Searching over 5,500,000 cases.

Buy This Entire Record For $7.95

Download the entire decision to receive the complete text, official citation,
docket number, dissents and concurrences, and footnotes for this case.

Learn more about what you receive with purchase of this case.

Fawbush v. Berryhill

United States District Court, S.D. Indiana, Indianapolis Division

September 29, 2017

NANCY A. BERRYHILL, Acting Commissioner of Social Security, [1] Defendant.


          Hon. William T. Lawrence, Judge.

         Plaintiff Christy Jo Fawbush requests judicial review of the final decision of Defendant Nancy A. Berryhill, Acting Commissioner of the Social Security Administration (“Commissioner”), denying Fawbush's application for Disability Insurance Benefits (“DIB”) and Supplemental Security Insurance Benefits (“SSI”) under Titles II and XVI of the Social Security Act (“the Act”). The Court, having reviewed the record and the briefs of the parties, [2] now rules as follows.


         Fawbush filed for DIB and SSI on July 15, 2013, alleging she became disabled on November 30, 2011. Fawbush's application was denied initially on September 23, 2013, and again upon reconsideration. Following the denial upon reconsideration, Fawbush requested and received a hearing in front of an Administrative Law Judge (“ALJ”). That hearing, during which Fawbush was represented by counsel, was held by video conference on June 12, 2014, before ALJ Lisa B. Martin, who was in Falls Church, Virginia. After the hearing, Fawbush submitted additional evidence that was also reviewed by the ALJ. The ALJ issued her decision on November 26, 2014, denying Fawbush's claim. Fawbush requested review by the Appeals Council, and the Appeals Council denied the request for review on March 29, 2016. Fawbush then filed this timely appeal.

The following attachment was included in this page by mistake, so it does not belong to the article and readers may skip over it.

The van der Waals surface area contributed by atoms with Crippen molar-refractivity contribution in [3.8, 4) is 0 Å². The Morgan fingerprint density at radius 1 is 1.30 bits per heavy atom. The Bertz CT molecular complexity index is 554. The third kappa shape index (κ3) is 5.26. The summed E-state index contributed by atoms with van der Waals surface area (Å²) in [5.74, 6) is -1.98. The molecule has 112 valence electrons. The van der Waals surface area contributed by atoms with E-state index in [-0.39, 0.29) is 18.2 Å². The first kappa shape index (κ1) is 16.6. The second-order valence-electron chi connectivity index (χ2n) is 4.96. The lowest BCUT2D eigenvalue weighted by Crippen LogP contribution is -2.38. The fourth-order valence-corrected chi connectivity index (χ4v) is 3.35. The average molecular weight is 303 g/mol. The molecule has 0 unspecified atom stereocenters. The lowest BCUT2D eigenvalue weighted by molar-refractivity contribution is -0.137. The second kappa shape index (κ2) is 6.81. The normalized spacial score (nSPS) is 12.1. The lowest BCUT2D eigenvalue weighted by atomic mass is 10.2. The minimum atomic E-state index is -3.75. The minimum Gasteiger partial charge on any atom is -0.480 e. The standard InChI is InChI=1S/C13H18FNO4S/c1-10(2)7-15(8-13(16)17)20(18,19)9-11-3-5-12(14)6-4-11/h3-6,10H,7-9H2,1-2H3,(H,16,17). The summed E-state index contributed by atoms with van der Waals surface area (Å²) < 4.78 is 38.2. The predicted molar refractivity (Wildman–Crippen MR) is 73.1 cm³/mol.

Disability is defined as “the inability to engage in any substantial gainful activity by reason of any medically determinable physical or mental impairment which can be expected to result in death, or which has lasted or can be expected to last for a continuous period of not less than 12 months.” 42 U.S.C. § 423(d)(1)(A). In order to be found disabled, a claimant must demonstrate that her physical or mental limitations prevent her from doing not only her previous work, but any other kind of gainful employment which exists in the national economy, considering her age, education, and work experience. 42 U.S.C. § 423(d)(2)(A).

         In determining whether a claimant is disabled, the Commissioner employs a five-step sequential analysis. At step one, if the claimant is engaged in substantial gainful activity, she is not disabled, despite her medical condition and other factors. 20 C.F.R. § 416.920(a)(4)(i).[3] At step two, if the claimant does not have a “severe” impairment (i.e., one that significantly limits her ability to perform basic work activities), she is not disabled. 20 C.F.R. § 416.920(a)(4)(ii). At step three, the Commissioner determines whether the claimant's impairment or combination of impairments meets or medically equals any impairment that appears in the Listing of Impairments, 20 C.F.R. pt. 404, subpt. P, App. 1, and whether the impairment meets the twelvemonth duration requirement; if so, the claimant is deemed disabled, 20 C.F.R. § 416.920(a)(4)(iii). At step four, if the claimant is able to perform her past relevant work, she is not disabled. 20 C.F.R. § 416.920(a)(4)(iv). At step five, if the claimant can perform any other work in the national economy, she is not disabled. 20 C.F.R. § 416.920(a)(4)(v).